I want to focus on the intersection of infectious disease and the social determinants of health.Rene Najera,
Born and raised in Juarez, Mexico, on the border with Texas, Rene Najera came to the United States at the age of ten. He attended the University of Texas at El Paso, earning a BS in Medical Technology. He was recruited by a small, rural hospital in Pennsylvania where he worked as a medical technologist for seven years. While there, Najera studied part-time at the George Washington University, earning a Master of Public Health (MPH) in Epidemiology in 2007.
With his MPH, Najera went on to work at the Maryland Department of Health and Mental Hygiene (DHMH) as an epidemiologist in the Prevention and Health Promotion Administration. His responsibilities included disease surveillance and outbreak response. As an influenza surveillance coordinator for Maryland, Rene introduced novel ways of conducting disease surveillance, including the use of social media and mobile technology. The first-in-the-nation Maryland Resident Influenza Tracking Survey tracks influenza-like illness through a weekly online survey. During the 2009 H1N1 pandemic, this novel approach to surveillance provided critical information to improve the public health response to the emergency.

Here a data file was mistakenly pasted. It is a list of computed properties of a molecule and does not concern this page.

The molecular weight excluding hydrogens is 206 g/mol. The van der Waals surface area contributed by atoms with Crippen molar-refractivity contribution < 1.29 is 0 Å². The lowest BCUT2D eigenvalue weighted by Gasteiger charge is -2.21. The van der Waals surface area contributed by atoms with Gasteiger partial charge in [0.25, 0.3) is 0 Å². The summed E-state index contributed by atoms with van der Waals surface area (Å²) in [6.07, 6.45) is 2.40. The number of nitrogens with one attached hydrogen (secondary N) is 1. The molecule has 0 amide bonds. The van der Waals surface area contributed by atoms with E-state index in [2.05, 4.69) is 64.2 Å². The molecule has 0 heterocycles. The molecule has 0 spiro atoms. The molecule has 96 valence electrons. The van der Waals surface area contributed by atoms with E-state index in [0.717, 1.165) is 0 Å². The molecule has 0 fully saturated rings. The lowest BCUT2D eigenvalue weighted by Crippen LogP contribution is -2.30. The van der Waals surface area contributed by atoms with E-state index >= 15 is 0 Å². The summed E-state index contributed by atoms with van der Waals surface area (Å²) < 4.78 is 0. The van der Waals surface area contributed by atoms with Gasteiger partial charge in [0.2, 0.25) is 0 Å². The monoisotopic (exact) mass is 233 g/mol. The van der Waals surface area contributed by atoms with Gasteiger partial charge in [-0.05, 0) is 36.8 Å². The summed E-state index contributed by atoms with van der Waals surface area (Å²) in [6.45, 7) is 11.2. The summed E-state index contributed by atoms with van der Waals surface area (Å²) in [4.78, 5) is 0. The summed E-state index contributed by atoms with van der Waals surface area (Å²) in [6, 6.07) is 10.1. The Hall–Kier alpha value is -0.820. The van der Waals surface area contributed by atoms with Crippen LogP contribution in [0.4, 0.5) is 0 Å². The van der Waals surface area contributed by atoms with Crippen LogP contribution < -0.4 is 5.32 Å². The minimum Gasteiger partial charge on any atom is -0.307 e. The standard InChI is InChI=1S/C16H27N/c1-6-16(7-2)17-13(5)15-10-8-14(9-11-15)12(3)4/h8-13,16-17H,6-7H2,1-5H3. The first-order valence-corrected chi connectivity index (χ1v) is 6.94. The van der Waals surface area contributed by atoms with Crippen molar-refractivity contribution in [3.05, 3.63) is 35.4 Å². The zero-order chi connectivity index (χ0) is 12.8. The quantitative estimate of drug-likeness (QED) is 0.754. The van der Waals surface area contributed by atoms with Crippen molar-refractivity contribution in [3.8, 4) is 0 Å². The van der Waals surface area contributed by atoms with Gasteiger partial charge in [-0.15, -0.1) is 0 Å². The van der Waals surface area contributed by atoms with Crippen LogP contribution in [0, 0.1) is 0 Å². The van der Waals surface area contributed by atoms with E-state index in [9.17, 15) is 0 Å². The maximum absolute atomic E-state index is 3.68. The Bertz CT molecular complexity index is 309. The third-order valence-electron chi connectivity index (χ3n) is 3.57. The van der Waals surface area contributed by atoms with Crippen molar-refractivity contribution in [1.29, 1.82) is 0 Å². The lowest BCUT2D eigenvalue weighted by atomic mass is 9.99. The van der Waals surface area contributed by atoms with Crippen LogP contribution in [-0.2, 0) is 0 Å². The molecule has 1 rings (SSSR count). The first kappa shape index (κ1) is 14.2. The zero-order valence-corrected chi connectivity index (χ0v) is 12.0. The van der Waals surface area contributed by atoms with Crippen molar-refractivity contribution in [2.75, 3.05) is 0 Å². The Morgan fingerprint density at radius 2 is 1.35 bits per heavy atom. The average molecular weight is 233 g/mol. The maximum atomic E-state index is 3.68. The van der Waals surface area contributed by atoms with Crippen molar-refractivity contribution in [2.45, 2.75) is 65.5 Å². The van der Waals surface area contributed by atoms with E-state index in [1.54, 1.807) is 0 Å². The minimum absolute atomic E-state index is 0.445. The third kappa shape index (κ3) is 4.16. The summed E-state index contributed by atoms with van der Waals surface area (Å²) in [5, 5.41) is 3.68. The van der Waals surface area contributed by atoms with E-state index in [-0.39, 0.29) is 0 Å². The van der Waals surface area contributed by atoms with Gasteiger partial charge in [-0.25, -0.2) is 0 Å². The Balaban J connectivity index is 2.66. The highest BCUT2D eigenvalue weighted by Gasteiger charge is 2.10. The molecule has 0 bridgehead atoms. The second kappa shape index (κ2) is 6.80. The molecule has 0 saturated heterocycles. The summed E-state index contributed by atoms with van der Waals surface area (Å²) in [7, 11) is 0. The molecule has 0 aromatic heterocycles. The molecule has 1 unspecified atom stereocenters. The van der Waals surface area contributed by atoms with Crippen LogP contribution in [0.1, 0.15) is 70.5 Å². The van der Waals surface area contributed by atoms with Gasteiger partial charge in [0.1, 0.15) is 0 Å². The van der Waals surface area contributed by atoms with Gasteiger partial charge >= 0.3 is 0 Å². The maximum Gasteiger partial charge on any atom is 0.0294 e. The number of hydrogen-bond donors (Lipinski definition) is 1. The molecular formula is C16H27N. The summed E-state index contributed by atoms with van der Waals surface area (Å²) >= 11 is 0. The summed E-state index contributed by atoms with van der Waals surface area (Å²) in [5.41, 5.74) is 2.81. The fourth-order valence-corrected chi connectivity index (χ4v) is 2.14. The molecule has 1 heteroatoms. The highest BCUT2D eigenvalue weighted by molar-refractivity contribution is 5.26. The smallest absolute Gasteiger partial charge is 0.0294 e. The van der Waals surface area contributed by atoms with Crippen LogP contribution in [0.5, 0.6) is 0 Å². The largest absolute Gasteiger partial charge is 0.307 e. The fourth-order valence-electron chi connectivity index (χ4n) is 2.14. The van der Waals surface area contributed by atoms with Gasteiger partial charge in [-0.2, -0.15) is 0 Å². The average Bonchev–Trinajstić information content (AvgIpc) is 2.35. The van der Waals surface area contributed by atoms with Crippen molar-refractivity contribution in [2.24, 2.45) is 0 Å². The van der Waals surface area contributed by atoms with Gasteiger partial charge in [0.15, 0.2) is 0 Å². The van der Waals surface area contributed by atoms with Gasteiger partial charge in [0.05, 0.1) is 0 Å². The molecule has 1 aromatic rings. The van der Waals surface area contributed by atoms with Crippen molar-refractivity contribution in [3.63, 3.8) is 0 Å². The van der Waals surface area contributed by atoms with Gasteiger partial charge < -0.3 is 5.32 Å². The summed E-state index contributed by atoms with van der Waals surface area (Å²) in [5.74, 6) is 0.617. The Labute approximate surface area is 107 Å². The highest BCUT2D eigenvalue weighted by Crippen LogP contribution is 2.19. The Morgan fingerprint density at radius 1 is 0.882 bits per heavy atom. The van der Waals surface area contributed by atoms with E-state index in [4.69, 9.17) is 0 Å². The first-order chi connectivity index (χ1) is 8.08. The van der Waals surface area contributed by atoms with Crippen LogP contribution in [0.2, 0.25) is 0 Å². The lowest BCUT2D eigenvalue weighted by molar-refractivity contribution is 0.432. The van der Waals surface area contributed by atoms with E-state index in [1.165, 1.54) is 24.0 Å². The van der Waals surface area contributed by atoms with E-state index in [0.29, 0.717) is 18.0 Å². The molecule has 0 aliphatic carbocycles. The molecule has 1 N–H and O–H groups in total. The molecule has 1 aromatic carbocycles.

During his six years as an epidemiologist at DHMH’s headquarters in Baltimore, he came to know the city well through his work in outbreak investigations and collaborations with the local health departments. Outside of work, he ran the 2005 Baltimore Marathon and the 2008 half marathon. He also plays pickup soccer--a great way to meet city residents.
Najera graduated from the Department of Epidemiology. He focused his thesis on the intersection of infectious disease and the social determinants of health.